In a ranking of the world’s busiest air freight hubs, Airports Council International (ACI) says cargo volumes for the top 10 airports increased by 3.0% overall in 2020, a year when the COVID-19 pandemic forced governments to shut down airports, enact border restrictions, and pause air travel in an attempt to curb the outbreak.
ACI says the top 10 airports represented around 28% (30.6 million metric tonnes) of the global volumes for 2020. It attributes the gain to increased demand for online consumer goods, pharmaceutical products, and personal protective equipment. With a +6.7% increase, Memphis International Airport surpassed Hong Kong International Airport and took over the #1 spot on the world’s list of busiest cargo hubs for the year.
Following Memphis was Anchorage, Alaska (with a 15% increase in cargo traffic over 2019’s numbers); Louisville, Ken. (4.6% increase); Los Angeles (6.6% growth); and Miami (2.2% increase). These numbers all reflect increases in the total metric tonnes of freight and mail that was loaded and unloaded at these cargo hubs.
“The demand for global air cargo has benefited from the consequences of the pandemic in volumes no one could’ve predicted,” Thomas Hendrick writes in Why is Global Air Cargo Demand on the Rise? “Following the COVID-19 epidemic, air cargo demand has been steadily increasing.”
Hendrick adds that the underlying economic climate remains favorable for air cargo. The manufacturing Purchasing Managers’ Index (PMI) component of new export orders, which stood at 53.4 in March, reflects this.
“Manufacturing growth during the previous month is demonstrated by a score of above 50. During January and February 2021, this was centered in developed countries,” Hendricks writes. “Deliveries for manufactured goods are also increasing dramatically, which usually means more demand for air freight in an effort to cut down on shipping time.”
The Bright Spot
John McDonald, Senior Vice President, Air Freight at DB Schenker USA said, “While the coronavirus outbreak disrupted all corners of the economy in the Americas, the airline industry was among the hardest hit as air travel slowed to a crawl, especially in the early days of the pandemic. For carriers and airports, however, air cargo turned out to be a bright spot within an otherwise negative business forecast.”
By weight, U.S. airlines saw a significant year-over-year increase in cargo levels during the summer of 2020, according to Transport Topics. In 2021, the upswing continues as world economies recover and shippers look for new ways to get their goods delivered on time.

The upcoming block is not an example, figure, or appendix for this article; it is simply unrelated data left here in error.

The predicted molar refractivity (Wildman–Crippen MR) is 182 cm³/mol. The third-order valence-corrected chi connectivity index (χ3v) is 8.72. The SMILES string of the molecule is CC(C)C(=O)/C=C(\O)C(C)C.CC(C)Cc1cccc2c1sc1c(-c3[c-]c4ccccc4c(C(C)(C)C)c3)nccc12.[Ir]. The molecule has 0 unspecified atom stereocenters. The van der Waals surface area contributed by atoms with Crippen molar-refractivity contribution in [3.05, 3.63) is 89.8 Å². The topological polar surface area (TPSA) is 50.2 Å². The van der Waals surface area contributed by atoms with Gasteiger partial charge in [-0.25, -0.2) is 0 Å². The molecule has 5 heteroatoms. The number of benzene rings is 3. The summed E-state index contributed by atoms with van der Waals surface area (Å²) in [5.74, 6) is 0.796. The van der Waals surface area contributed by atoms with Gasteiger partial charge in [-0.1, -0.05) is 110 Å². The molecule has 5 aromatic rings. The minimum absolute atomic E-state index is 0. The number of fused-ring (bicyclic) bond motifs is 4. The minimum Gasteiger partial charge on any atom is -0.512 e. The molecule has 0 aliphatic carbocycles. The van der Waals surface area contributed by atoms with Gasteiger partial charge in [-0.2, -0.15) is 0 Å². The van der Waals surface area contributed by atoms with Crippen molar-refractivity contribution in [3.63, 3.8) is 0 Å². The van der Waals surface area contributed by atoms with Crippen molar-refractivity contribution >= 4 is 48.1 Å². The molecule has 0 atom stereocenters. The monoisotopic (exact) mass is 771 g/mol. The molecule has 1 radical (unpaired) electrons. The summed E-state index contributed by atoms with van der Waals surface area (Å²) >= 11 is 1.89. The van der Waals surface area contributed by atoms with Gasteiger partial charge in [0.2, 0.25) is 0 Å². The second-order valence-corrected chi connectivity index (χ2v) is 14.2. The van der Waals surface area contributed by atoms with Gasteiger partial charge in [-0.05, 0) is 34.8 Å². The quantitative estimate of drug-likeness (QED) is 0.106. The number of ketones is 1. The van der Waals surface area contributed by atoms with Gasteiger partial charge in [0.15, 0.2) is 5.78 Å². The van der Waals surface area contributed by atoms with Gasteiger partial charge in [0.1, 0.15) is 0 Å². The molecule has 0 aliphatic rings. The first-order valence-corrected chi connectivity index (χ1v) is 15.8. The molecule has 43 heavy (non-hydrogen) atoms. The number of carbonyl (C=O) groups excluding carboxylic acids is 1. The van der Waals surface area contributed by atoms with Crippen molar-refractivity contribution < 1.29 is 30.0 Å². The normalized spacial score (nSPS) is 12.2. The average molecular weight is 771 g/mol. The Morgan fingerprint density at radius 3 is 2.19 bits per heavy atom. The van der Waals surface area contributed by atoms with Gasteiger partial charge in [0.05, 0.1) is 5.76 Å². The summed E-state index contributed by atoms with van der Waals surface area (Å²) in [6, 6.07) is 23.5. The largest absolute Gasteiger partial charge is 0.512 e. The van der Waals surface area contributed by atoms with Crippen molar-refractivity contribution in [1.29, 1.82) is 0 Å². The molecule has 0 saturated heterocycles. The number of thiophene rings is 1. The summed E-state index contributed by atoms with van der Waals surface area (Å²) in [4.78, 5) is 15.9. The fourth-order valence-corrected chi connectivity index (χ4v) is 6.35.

In its listing of the 100 busiest cargo airports in North America, Transport Topics says infrastructure projects now underway at several of those airports may help increase capacity in the coming years. Ranking second on the list of top airports, Ted Stevens Anchorage International Airport in Alaska was recently awarded $21 million for infrastructure improvements through the U.S. Department of Transportation’s BUILD grant program.
“These funds will go toward constructing a 190,000 square-foot cold storage and climate-controlled air cargo facility,” Transport Topics reports. “Specifically, it will increase economic competitiveness by providing local cold storage options for Alaska’s $300 million seafood industry and will avoid cargo loss in perishable supply chains.”
Meeting International Demand
In its most recent air cargo report, the International Air Transport Association (IATA) says that the global air cargo markets continue to post strong growth. Total cargo volume for May 2021 was 9.4% above pre-COVID levels, IATA reports. “The pace of growth slowed slightly in May compared to April which saw demand increase 11.3% against pre-COVID-19 levels (April 2019),” IATA reports. “Notwithstanding, air cargo outperformed global goods trade for the fifth consecutive month.”
In May, North American carriers posted a 25.5% increase in international demand in May 2021 compared to May 2019. This was on par with April’s performance (25.4%) and the strongest of all regions. Underlying economic conditions and favorable supply chain dynamics remain supportive for air cargo carriers in North America. International capacity grew by 1.6% as compared to May 2019.
Latin American carriers reported a decline of 14% in international cargo volumes in May compared to the 2019 period. “This was the worst performance of all regions,” IATA reports, “but a significant improvement compared to the previous month, which saw a 32.3% drop in demand.”
Combined, North American carriers contributed 4.6 percentage points to the total 9.4% growth rate in global air cargo in May. “Airlines in all other regions except for Latin America also supported the growth,” IATA point out, noting that capacity remains constrained at 9.7% below that of May 2019 due to the ongoing grounding of passenger aircraft. “Seasonally adjusted capacity rose 0.8% month-on-month in May, the fourth consecutive month of improvement indicating that the capacity crunch is slowly unwinding.”